An e-mail interview with Julia Scher by Bruce Jenkins, Film/Video Curator, Walker Art Center.
Bruce Jenkins: Describe briefly your education, especially the studio art training you received here in the Twin Cities at the University of Minnesota.
Julia Scher: As a baby boomer, elementary school classes in my area were large compared to now (32 to 37 students per class in the San Fernando Valley in the '60s). From there, into junior high, where I began trying to become a leader. Failing that, I became involved in drama classes and boys and eventually booze, drugs, boys, and fast cars (ha ha, but true).
In high school I had high ambitions but all fell flat--dropped out in '71 but finished the testing program to enter local junior college (Valley Junior College) after stints at other state schools (finished undergrad studies in art at UCLA in '75.) Reentered the education file as an art major at the U of M in (technically) 1982 and finished in '84 (I wanted this year in particular because of Orwell).
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The studio art training at the U of M had a hands-on focus with touches of the digital domain in the wings. Jim Henkel and Gary Hall, even then, foretold that you wouldn't need to touch photos anymore, that computers would take, compose, and display all. They were exciting prophets, as their own work harkened toward a new controllable, indignant, artificial psychedelic space. Susan Lucy also was a prophet of the new direction of artmaking. Her installations and cinema landscapes (what the locals called crazy, but they were just expansive) combined time, space, and walk(?) through 3D in ways so extreme that no one could understand them at the time (except for Victor Propokov, perhaps). Sonny, her beau, and an entire community of artists hung around her and her work. A truly charismatic figure at the school. Slightly unapproachable in the eyes of some (stark, dark hair, strict white blouse, and black pants), and way ahead of her time.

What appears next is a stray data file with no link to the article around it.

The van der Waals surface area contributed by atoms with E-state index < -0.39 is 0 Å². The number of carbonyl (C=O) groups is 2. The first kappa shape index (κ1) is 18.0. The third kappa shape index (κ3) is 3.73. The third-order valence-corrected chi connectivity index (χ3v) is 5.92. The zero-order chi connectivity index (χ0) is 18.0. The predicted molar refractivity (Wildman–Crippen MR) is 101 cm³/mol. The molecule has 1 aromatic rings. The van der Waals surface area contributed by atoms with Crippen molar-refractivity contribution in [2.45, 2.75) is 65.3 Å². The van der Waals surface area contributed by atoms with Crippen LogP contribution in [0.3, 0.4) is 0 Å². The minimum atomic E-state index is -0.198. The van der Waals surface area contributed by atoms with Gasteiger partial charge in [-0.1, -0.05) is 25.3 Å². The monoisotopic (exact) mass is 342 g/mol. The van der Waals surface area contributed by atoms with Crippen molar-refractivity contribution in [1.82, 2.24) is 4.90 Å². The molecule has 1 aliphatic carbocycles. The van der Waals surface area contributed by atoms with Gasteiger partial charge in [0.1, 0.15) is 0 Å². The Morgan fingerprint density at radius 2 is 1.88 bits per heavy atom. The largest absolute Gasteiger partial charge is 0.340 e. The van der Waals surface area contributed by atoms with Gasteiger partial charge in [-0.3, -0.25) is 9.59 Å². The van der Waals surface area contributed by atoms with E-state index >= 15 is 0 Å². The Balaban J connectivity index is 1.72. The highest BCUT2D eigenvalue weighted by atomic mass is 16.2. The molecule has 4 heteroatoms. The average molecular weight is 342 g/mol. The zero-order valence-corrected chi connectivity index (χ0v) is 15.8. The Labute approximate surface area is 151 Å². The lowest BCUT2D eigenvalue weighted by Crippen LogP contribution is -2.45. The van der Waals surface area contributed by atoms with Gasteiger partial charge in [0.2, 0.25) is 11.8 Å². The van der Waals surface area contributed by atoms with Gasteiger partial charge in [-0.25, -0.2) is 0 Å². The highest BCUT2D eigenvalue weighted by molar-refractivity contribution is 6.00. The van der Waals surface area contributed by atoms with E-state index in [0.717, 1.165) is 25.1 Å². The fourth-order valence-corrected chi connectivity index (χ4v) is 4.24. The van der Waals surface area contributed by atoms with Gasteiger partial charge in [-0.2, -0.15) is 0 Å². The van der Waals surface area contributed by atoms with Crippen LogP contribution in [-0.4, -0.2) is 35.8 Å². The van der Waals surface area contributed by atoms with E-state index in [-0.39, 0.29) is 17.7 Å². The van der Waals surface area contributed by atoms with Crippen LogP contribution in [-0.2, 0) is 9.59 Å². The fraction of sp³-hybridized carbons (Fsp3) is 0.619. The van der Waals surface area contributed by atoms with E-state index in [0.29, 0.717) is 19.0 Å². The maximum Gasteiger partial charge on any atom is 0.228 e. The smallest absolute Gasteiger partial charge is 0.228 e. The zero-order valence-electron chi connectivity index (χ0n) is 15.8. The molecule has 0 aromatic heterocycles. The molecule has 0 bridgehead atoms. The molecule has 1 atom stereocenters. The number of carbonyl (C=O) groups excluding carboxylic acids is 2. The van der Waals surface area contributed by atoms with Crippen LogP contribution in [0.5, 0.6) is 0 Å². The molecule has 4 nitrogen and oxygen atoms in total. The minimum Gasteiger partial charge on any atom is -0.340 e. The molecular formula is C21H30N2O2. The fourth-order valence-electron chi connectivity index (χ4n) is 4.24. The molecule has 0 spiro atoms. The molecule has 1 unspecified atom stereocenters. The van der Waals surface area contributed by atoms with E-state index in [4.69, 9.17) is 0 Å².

My painting department included '50s-style artists who claimed the necessity of touching, feeling, of really experiencing, of "getting" a sensation in artworks. Profound at times, their possible greatness was mitigated by some of the interpersonal acts they carried out. That is, at any campus, any student has to find their own way, and for me, although I was processing mostly paintings in my work space, I was hard to give it up, to trust, to . . .er . . . let these guys in. Most art students know what I mean by this, I imagine, as the problem and process of projection is a profound one for painters., etc., and the cigar-chewing fat guys and tall big guys that always put their hands on you were hard to not want to dismiss and just hope there was something else better around another corner (sometimes there is, sometimes there isn't!)
I had great fun TA-ing for Joyce Lyons; she was a model for me, so to speak; Lynn Grey was too complicated for me to fathom. The vibes were good, all in all--to get your hands in, to hunker down and work, to make something that reaches out--these were all good goals of the place. I remember not liking the teachers that acted snooty. Years later, I love the teachers that act snooty. (Go figure!!!) I really have to recommend the art history department; I believe it has had a profound impact on my entire artistic production. Studying to the core Netherlandish painting and mannerism (as my focus), I continue to reach into the bowels of space, twist it around, layer it with light and then . . . plug it in! The light. The distortion. The breathable air. The heat. The body. Also important for me was to hang at the U of M chemistry department, where my boyfriend was a professor of chemistry. He introduced me to synthetic methodology and, basically, to make things fake can be orgasmic. Also, in 1980, trying to put together plastic and metal, for example, was still not happening. I was there in the early days of synthesis of polymer chemistry, the organic and also the inorganic beginnings of what we have today--flexi glasses!!! I was, during this period, a painter of landscape, of urban space, or so I said to the faculty during my final review in Coffmann Union (or something similar), but a landscape of trapped souls--as much Marsden Hartley as Psycho on TV with commercial breaks.
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